Milk: Unlike the studies of ground meat, populations of E coli 0157: H7 declined significandy (p<0.05) within 24 hours when milk inifially containing 108 CFU/ml was kept at 0 and 6°C. However, increases were detected within 48 hours of storage at 6 and 12°C (Fig. 2). Within 72 hours of incubation at 0 and 6°C, a significant decrease of E coli 0157: H7 was detected in milk samples containing a low-population inoculum. On the contrary, populations of E. coli 0157: H7 on milk stored at 12 and 22°C increased significantly (p<0.05) after 48 h.

Cabbage: Populations of E. coli 0157: H7 decreased significantly on chopped cabbage stored at 22°C after 24 hours, decreasing 3 log within 72 hours. An increase after 48 h of storage at 6°C was followed by significant (p<0.05) decrease at 72 h in the chopped cabbage initially containing a large inoculum (108 CFU/g). On the other hand, populations on cabbage stored at 12°C increased significantly within 72 h. A significant increase (p<0.05) of E coli population was detected on chopped cabbage initially containing a low inoculum (105 CFU/g) after 72 h of storage at O°C. On the contrary, a significant decrease was observed in cabbage stored at 6 and 12°C for 72 h (Fig. 3). The shift in pH at 0, 6 and 12°C ranged between 7.5 to 6.0; the most marked rate of decrease in pH occurred in vegetables stored at 22°C (7.5 to 5.3).

Chicken giblets: Populations of E. coli 0157: H7 decreased significantly in chicken giblets stored at 0, 6 and 12°C for 24 h, in samples initially containing low and large inoculum. Within 48 h incubation of storage at 12°C a significant increase of E. coli 0157: H7 was detected in chicken giblets initially

inoculated with a large population. A similar behavior was observed in chicken giblets containing low inoculum within 48 h of storage at O°C. Populations in low and large inoculum samples stored at O°C declined significantly after 48h (Fig. 4). The pH shifted between 6.5-5.9.


Foods of animal origin have been described as primary sources of enterohaemorrhagic Escherichia coli (EHEC) infections (AbdulRaouf et al. 1993) and meat has been describes as the principal vehicle of transmission of this bacterium to human beings (Szaho et al. 1990, Roberts et al. 1995). E. coli 0157: H7 has been isolated from dairy cattle, calves, chickens, swine and even from sheep, and from their retail meat (Doyle and Schoeni 1987, Merimelstein 1993, An-Hung et al. 1995). Several authors have described its survival in ground beef during frozen storage (Doyle and Schoeni 1987). Our results coincide with these observations, independently of the population inoculated to meat, or the storage temperature, the numbers of E. coli increased significantly (p<0.05) during the first 48 hours of incubation.

Our results also show survival and multiplicative capability in chicken giblets stored at 0, 6 and 12°C. Griffin and Tauxe (1991) did not recover this bacterium from raw chicken, but our results show that contaminated or cross contaminated chicken giblets may harbor important numbers.

Consumption of unpasteurized milk has also been associated with E. coli 0157: H7 outbreaks (Borczyk et al. 1987, Bielaszewska et al. 1997). Behavior of this bacterium at several incubation temperatures and times shows important resistance to low temperaturas, and multiplication especially when stored at 12 and 22°C; the shift in pH also failed to inhibit growth. These results paralel those of Massa et al. (1999) who report increase in the viable population of EHEC inoculated into milk and stored at 8°C.

On the other hand, our results, like those of Ruscisa and Sobol (1995) show that E coli 0157: H7 can grow on refrigerated packed vegetables, as has been reported for Listeriamonocytogenes (Berrang et aL 1989, Beuchat and Bracket 1990, Monge and Arias 1997), Salmonella (Rosas et al. 1984) and Aeromonas hydrophila (Berrant et al. 1989). During the first 24 hours, E. coli incubated at 0, 6 and 12'C showed an increase in number, nevertheless, at 22°C it presented a significant decrease in numbers probably due to competition and the important pH change (7,5-5,3). The decrease in pH can be attributed to the fermentative capability of this microorganism and to competition, including lactic bacteria. Similar results have been obtained by Faith et al. (1997) who found reductions in number of bacteria of 2-4 log 10 CFU/g when stored in pepperoni at 21°C for 14 days.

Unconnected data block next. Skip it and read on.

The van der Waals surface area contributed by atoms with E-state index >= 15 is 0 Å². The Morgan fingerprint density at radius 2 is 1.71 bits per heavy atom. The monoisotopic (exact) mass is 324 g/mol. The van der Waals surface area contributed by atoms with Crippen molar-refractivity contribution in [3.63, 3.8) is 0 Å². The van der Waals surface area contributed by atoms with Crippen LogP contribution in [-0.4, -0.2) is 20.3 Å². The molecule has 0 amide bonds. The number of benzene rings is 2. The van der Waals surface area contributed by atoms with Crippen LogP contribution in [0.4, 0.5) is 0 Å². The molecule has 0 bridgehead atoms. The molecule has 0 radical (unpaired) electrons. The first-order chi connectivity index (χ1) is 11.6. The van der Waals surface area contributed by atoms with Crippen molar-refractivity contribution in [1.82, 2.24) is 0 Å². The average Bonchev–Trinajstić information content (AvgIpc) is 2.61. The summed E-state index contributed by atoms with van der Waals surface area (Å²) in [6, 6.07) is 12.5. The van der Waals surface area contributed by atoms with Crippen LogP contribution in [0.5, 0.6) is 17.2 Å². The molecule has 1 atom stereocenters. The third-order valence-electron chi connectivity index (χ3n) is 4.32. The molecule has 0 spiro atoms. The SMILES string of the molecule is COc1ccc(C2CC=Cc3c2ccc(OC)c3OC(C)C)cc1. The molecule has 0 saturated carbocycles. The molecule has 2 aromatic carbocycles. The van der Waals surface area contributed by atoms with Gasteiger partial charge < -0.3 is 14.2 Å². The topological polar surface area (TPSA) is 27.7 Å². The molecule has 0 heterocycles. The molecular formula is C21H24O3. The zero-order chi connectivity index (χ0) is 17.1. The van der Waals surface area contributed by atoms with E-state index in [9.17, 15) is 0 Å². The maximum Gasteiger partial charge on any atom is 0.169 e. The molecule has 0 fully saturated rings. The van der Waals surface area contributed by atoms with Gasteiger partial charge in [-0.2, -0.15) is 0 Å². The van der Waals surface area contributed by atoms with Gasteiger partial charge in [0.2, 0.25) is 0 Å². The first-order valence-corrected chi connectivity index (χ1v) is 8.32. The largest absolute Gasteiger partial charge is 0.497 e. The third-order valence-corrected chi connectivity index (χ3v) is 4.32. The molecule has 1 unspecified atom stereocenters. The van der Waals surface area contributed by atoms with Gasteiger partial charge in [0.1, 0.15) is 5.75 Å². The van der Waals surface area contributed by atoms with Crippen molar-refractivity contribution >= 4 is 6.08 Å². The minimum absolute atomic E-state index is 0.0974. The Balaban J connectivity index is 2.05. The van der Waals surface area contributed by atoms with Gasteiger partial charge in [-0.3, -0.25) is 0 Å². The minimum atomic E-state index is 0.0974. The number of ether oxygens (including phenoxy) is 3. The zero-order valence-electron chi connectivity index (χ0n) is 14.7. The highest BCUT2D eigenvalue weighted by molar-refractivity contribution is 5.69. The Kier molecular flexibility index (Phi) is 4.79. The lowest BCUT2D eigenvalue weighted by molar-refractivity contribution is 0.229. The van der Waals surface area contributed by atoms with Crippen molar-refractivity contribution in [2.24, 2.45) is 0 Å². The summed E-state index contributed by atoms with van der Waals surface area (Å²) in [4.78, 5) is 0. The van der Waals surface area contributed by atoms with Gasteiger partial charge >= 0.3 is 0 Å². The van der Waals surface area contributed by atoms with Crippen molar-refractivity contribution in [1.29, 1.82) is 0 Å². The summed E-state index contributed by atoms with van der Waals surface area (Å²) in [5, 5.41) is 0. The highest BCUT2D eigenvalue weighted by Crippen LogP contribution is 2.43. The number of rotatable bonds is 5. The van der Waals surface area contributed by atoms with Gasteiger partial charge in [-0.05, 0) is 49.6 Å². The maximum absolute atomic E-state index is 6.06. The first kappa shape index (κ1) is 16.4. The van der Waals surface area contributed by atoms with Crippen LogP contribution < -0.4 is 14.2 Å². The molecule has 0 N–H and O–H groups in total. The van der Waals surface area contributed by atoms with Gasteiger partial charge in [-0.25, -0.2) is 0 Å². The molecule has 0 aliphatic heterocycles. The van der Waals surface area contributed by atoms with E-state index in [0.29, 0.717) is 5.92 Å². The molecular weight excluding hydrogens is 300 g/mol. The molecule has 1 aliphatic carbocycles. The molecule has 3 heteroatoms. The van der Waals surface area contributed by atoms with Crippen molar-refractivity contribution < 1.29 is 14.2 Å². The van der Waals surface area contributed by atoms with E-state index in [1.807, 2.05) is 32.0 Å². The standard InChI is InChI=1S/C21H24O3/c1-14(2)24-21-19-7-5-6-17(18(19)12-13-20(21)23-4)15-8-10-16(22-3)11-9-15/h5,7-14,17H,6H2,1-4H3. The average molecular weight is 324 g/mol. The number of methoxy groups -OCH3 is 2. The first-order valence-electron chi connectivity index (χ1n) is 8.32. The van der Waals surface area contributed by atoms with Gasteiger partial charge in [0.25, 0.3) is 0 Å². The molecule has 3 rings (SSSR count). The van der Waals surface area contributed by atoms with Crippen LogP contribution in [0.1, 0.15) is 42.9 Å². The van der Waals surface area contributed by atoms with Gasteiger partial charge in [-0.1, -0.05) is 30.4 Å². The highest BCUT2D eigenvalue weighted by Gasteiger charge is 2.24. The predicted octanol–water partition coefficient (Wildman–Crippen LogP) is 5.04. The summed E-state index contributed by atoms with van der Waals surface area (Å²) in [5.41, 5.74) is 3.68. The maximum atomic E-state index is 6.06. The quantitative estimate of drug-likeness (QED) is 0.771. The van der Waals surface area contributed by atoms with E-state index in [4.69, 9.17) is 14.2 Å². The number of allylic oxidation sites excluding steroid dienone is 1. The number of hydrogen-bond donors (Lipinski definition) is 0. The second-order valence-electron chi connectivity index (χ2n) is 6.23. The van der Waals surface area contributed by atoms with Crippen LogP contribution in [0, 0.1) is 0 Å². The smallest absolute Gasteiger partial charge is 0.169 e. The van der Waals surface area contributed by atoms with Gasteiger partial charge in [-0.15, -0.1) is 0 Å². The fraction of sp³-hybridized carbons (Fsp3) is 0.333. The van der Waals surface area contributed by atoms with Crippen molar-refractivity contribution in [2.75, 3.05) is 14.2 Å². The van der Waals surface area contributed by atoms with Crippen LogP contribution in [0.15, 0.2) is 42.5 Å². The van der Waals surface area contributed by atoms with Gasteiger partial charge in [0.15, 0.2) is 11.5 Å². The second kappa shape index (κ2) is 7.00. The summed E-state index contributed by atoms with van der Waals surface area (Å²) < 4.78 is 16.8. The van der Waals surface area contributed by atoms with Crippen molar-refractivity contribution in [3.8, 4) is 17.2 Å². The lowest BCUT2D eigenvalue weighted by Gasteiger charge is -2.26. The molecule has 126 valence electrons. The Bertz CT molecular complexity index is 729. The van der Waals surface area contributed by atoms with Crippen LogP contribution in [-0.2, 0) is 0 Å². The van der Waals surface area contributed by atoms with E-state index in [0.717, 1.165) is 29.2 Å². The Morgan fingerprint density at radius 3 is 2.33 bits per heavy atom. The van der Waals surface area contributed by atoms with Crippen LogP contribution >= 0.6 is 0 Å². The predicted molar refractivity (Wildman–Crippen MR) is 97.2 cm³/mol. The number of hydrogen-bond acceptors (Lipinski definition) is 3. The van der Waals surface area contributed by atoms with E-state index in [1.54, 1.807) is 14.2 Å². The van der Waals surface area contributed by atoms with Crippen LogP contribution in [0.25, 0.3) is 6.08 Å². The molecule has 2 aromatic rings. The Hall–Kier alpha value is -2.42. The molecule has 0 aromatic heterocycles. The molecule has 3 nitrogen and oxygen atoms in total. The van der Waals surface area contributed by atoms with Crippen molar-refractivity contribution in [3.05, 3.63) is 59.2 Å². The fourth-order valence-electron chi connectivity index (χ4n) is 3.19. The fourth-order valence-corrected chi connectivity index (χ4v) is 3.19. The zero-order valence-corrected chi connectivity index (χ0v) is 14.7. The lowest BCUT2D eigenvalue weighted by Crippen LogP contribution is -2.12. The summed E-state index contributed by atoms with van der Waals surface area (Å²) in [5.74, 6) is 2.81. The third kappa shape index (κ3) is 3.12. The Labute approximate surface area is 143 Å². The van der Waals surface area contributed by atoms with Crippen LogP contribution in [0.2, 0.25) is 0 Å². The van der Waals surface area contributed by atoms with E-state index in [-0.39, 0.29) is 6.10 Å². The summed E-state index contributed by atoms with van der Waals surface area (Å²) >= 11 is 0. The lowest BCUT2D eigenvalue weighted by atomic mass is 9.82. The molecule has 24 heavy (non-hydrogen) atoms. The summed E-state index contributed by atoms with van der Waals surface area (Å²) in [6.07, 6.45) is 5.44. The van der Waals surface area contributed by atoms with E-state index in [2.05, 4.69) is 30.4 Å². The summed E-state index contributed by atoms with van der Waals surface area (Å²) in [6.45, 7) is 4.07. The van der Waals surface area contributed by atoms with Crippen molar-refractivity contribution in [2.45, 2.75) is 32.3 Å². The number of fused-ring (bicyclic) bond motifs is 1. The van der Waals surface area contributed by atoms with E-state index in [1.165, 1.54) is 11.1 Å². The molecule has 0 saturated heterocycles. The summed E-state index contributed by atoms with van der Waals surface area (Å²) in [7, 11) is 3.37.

Vegetables and fruits can become contaminated through cattle manure used in soil or through the use of contaminated water for irrigation or washing (Cieslat et al. 1993). At the same time, usual maintenance of packed vegetables is at refrigeration temperatures (8-10°C), that have no effect on this bacterium. Richert et al. (2 000) report similar results, since they observed survival of EHEC on produce held at 4°C and growth at 15°C.

A recent outbreak of enterohaemorrhagic infection in kindergarten children from Japan is evidence of bacterial survival and multiplication on vegetables. The contaminated food was identified as a potato salad (Makino et al. 1997).

Increased attention to hygiene would be useful, but better risk reduction can be achieved through controlling points of potential contamination in the field and during the processing and handling of the products.

Findings made in this study indicate that E. coli 0157: H7 is capable of surviving and growing in common food: meat, cabbage, milk and chicken giblets under the conditions that are normal in tropical countries such as Costa Rica.


We thank Laura Villalobos for her cooperation, W. Bussing for correcting the English grammar and several anonymous reviewers for their useful comments. This work received support from Oxoid and the Vice President of Research, Universidad de Costa Rica, project 430-99-214.


Escherichia coli 0157, H7 ha emergido como un nuevo patógeno y se encuentra mundialmente. En Costa Rica, por lo menos ha informado de siete casos clínicos, y no se ha encontrado un lazo epidemiológico o asociación con alimentos. El propósito de este estudio fue determinar el efecto de diferentes temperaturas de almacenamiento sobre la sobrevivencia de esta bacteria en alimentos de uso común. Una población alta de E. Coli (106- 108 UFC/ml) y una baja (104-106 UFC/ml) fueron inoculadas (tres réplicas) en carne picada, repollo picado, vísceras de pollo y leche pasteurizada e incubadas a 0, 6 y I°C por 24, 48 y 72 h. Los vegetales y la leche también fueron incubados a 22°C por los mismos períodos. La enumeración de E. Coli 0157: H7 se realizó de acuerdo a la metodología descrita en el Bacteriological Analytical Manual. Las poblaciones de E. coli mostraron tendencias a aumentar o disminuir, dependiendo de la temperatura, tiempo y base alimenticia. Nuestros datos indican que la E. coli 0157: H7 es capaz de sobrevivir y crecer en carne, repollo, leche y vísceras de pollo, alimentos de uso común en Costa Rica.


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1Facultad de Microbiología, Universidad de Costa Rica, 2060 San José, Costa Rica, fax (506) 207 5440,

2 Instituto Costarricense de Investigación y Enseñanza en Nutrición y Salud, Aptd 4-2250, Tres Ríos.